Yoder: Treasuring the voice of a graceful, moderate thinker

September 12, 2004|By Theo Lippman | Theo Lippman,SPECIAL TO THE SUN

Telling Others What To Think: Recollections of a Pundit, by Edwin M. Yoder Jr. Louisiana State University Press, 267 pages, $34.95.

In 1958, 24-year-old Edwin Yoder took his "first full time editorial writing job" on the Charlotte News. Previously he was editor of the Daily Tar Heel at the University of North Carolina and did some freelancing while a Rhodes scholar.

For 23 years, he was a daily pundit for the News, for the Greensboro Daily News, for the Washington Star, where he was editor of the editorial page from 1975 to 1981, when the Star folded. He then became a columnist for the Washington Post Writers Group for 15 years.

In recollecting his career, he is guilty of Washington journalists' penchant for name dropping. With a significant difference: He doesn't drop the names of power elites nearly as often as those of the philosophers, historians, novelists, professors and colleagues from whom he learned his trade. (But his friend Justice Lewis Powell gets a chapter.) In his brief preface alone, Yoder drops J.D. Salinger, Henry Adams, Henry James, W.S. Matthews, John A. Rice, Faulkner, Proust, Yeats.

This is a full life, zero to 70, but the best anecdotes are about his newspapering. Early in his time in Charlotte, he won a statewide editorial competition for a piece applauding the demise of Virginia's "massive resistance" to desegregation. He appears to treasure it more than the Pulitzer he would win in Washington.

In Charlotte, he also resisted his boss, who wanted to kill an editorial sympathetic to civil rights protesters. The boss yielded.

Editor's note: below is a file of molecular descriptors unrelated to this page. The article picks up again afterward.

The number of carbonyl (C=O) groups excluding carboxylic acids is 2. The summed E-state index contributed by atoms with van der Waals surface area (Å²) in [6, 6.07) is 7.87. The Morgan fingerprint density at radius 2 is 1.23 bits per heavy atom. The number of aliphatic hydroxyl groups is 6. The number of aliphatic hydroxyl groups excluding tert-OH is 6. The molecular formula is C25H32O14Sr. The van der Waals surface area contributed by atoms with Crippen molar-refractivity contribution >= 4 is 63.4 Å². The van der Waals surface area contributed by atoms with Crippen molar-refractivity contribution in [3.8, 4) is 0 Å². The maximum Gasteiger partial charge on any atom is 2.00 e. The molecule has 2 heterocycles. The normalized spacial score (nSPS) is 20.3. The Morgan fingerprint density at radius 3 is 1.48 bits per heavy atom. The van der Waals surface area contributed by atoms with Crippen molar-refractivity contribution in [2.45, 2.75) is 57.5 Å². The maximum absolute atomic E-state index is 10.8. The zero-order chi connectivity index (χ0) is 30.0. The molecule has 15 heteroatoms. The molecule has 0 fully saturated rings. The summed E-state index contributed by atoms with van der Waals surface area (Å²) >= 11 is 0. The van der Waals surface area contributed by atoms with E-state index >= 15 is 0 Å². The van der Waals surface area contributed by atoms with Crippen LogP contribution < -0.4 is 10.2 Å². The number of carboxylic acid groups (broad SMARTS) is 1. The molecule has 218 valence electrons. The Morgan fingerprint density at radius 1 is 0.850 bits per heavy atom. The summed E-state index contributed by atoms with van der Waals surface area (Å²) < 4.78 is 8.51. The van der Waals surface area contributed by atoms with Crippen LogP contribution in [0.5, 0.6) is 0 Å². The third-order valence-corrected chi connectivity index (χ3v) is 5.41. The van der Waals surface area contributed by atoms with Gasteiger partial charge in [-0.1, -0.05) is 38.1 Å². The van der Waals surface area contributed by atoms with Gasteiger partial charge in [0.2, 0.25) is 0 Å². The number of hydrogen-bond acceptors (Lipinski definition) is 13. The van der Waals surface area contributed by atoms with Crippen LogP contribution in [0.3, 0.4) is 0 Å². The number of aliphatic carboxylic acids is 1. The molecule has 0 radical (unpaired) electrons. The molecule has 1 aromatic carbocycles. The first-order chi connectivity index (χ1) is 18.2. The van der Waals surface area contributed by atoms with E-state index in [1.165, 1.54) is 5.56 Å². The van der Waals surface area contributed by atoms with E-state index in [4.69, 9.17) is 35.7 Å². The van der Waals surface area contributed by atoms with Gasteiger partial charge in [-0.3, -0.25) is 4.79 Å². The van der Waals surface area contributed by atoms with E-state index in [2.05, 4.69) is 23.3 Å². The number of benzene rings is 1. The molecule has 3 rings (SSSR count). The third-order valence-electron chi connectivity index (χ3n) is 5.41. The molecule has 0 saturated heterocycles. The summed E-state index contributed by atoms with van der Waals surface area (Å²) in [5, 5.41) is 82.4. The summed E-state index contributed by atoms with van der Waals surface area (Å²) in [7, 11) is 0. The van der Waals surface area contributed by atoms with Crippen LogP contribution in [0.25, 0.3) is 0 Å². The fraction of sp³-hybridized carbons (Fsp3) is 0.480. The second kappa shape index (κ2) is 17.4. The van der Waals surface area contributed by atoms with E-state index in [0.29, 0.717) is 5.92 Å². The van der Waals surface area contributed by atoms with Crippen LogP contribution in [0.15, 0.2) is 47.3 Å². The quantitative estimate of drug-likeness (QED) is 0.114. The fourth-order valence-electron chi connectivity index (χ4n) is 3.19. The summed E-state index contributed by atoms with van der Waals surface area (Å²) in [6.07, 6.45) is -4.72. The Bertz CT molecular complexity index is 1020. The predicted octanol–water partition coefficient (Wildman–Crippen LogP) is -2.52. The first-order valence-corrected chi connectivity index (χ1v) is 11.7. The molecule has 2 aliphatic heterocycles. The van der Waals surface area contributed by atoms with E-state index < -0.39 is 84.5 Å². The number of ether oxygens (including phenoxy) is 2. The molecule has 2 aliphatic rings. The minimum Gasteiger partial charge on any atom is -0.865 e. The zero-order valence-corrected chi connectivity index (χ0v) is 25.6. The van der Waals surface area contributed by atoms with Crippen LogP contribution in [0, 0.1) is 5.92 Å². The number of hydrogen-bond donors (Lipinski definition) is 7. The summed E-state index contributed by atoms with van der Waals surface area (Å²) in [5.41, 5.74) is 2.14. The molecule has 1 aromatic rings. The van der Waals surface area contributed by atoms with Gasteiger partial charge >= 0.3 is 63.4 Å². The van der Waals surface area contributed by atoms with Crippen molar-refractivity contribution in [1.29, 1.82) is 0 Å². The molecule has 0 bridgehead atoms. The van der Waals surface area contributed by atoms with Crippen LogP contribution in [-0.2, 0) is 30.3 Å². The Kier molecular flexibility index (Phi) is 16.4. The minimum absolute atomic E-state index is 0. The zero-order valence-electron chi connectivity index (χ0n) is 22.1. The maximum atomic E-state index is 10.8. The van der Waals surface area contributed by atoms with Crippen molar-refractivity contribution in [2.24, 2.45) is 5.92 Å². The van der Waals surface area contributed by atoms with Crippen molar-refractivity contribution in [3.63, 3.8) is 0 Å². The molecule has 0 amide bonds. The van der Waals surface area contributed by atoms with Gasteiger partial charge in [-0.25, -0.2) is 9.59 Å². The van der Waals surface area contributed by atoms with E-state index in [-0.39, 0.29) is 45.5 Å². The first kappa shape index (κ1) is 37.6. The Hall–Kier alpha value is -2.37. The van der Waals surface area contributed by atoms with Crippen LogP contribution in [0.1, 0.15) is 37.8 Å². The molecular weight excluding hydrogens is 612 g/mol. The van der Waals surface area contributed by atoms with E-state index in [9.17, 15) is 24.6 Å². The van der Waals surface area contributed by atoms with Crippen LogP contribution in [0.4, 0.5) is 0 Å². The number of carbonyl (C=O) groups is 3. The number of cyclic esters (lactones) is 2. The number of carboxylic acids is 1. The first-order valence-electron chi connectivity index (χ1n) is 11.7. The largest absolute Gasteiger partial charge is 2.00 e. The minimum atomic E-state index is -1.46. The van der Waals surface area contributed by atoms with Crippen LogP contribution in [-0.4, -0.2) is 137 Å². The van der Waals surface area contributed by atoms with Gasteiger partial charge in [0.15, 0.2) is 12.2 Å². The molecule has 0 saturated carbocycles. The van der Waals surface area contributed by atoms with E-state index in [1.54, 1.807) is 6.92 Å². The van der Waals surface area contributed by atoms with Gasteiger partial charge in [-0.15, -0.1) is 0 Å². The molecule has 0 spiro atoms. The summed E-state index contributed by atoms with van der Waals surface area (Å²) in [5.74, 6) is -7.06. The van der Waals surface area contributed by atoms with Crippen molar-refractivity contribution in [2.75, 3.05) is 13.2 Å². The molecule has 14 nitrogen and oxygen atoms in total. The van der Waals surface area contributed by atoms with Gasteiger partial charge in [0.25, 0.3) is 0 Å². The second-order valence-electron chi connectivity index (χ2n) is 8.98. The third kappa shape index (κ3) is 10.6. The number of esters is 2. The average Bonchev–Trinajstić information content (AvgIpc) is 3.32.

When his hometown Greensboro paper offered him a job, he accepted enthusiastically: "My notions about editorial writing had been shaped by its graceful, moderate and literate commentary." He wasn't moderate to some. A local John Birch Society officer labeled him in a speech "the principal apologist" for Communist sympathizers. Yoder rose in the audience and called him a liar.

Greensboro gave him "fifteen happy years." Washington's weather was mixed. Accustomed to being trusted, he found himself with a "hovering" boss at the Star, and he felt his Post-syndicated columns didn't get in the Post itself often enough.

Late in the book he writes, surprisingly, "In a sense I had always been something of a misfit in daily journalism," explaining his 1996 decision to become a professor of journalism and the humanities at Washington and Lee.

I wonder if he truly means "always." I suspect that the reason Yoder came to feel a misfit is that in recent years "journalism [became] permeated with entertainment values and by attitudes which the French call bien pensant, right thinking." His brand of commentary, shown in an appendix of old columns, is the opposite of the polemics of radio and television talkers whose stock in trade he deftly defines as "a strident voice and instant opinions."

Yoder really isn't "telling others what to think." He's telling others what he thinks, and implicitly to think. He certainly isn't trawling for ditto heads. His continuing occasional freelance is for all who read him, agree or disagree, and it is still graceful, moderate and literate.

Theo Lippman Jr. wrote editorials for The Sun for 30 years and a column for 20 of those.

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